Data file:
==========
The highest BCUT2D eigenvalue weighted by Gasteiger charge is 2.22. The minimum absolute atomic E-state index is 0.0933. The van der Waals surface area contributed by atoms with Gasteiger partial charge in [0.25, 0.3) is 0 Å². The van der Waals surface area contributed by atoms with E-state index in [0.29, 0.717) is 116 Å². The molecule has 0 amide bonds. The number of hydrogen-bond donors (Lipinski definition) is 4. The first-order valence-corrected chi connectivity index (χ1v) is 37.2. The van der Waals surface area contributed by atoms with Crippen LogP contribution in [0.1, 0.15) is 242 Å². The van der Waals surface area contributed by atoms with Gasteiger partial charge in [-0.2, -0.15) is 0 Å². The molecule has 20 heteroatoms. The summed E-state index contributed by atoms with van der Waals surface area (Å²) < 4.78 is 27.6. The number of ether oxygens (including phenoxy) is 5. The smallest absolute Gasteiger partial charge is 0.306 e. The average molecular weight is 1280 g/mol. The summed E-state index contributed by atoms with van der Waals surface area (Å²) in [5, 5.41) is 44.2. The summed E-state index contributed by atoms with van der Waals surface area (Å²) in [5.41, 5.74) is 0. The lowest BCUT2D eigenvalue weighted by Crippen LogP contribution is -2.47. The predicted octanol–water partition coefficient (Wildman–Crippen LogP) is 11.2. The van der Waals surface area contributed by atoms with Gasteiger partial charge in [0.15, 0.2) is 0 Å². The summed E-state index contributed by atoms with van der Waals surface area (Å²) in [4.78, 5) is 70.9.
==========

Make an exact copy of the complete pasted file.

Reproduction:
The highest BCUT2D eigenvalue weighted by Gasteiger charge is 2.22. The minimum absolute atomic E-state index is 0.0933. The van der Waals surface area contributed by atoms with Gasteiger partial charge in [0.25, 0.3) is 0 Å². The van der Waals surface area contributed by atoms with E-state index in [0.29, 0.717) is 116 Å². The molecule has 0 amide bonds. The number of hydrogen-bond donors (Lipinski definition) is 4. The first-order valence-corrected chi connectivity index (χ1v) is 37.2. The van der Waals surface area contributed by atoms with Crippen LogP contribution in [0.1, 0.15) is 242 Å². The van der Waals surface area contributed by atoms with Gasteiger partial charge in [-0.2, -0.15) is 0 Å². The molecule has 20 heteroatoms. The summed E-state index contributed by atoms with van der Waals surface area (Å²) < 4.78 is 27.6. The number of ether oxygens (including phenoxy) is 5. The smallest absolute Gasteiger partial charge is 0.306 e. The average molecular weight is 1280 g/mol. The summed E-state index contributed by atoms with van der Waals surface area (Å²) in [5, 5.41) is 44.2. The summed E-state index contributed by atoms with van der Waals surface area (Å²) in [5.41, 5.74) is 0. The lowest BCUT2D eigenvalue weighted by Crippen LogP contribution is -2.47. The predicted octanol–water partition coefficient (Wildman–Crippen LogP) is 11.2. The van der Waals surface area contributed by atoms with Gasteiger partial charge in [0.15, 0.2) is 0 Å². The summed E-state index contributed by atoms with van der Waals surface area (Å²) in [4.78, 5) is 70.9.